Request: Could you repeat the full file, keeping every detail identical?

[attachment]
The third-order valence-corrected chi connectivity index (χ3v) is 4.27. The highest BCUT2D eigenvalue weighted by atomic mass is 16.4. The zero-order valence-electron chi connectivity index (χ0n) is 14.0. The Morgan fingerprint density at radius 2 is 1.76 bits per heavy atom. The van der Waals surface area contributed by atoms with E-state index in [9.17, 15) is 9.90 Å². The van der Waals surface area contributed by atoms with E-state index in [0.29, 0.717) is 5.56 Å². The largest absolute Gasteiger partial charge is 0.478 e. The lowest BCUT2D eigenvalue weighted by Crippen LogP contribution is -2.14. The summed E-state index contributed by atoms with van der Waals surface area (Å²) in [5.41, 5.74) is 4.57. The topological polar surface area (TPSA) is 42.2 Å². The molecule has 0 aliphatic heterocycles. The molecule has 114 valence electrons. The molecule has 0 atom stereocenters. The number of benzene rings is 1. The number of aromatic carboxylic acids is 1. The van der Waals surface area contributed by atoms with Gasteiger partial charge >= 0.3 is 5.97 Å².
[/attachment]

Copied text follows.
The third-order valence-corrected chi connectivity index (χ3v) is 4.27. The highest BCUT2D eigenvalue weighted by atomic mass is 16.4. The zero-order valence-electron chi connectivity index (χ0n) is 14.0. The Morgan fingerprint density at radius 2 is 1.76 bits per heavy atom. The van der Waals surface area contributed by atoms with E-state index in [9.17, 15) is 9.90 Å². The van der Waals surface area contributed by atoms with E-state index in [0.29, 0.717) is 5.56 Å². The largest absolute Gasteiger partial charge is 0.478 e. The lowest BCUT2D eigenvalue weighted by Crippen LogP contribution is -2.14. The summed E-state index contributed by atoms with van der Waals surface area (Å²) in [5.41, 5.74) is 4.57. The topological polar surface area (TPSA) is 42.2 Å². The molecule has 0 aliphatic heterocycles. The molecule has 114 valence electrons. The molecule has 0 atom stereocenters. The number of benzene rings is 1. The number of aromatic carboxylic acids is 1. The van der Waals surface area contributed by atoms with Gasteiger partial charge >= 0.3 is 5.97 Å².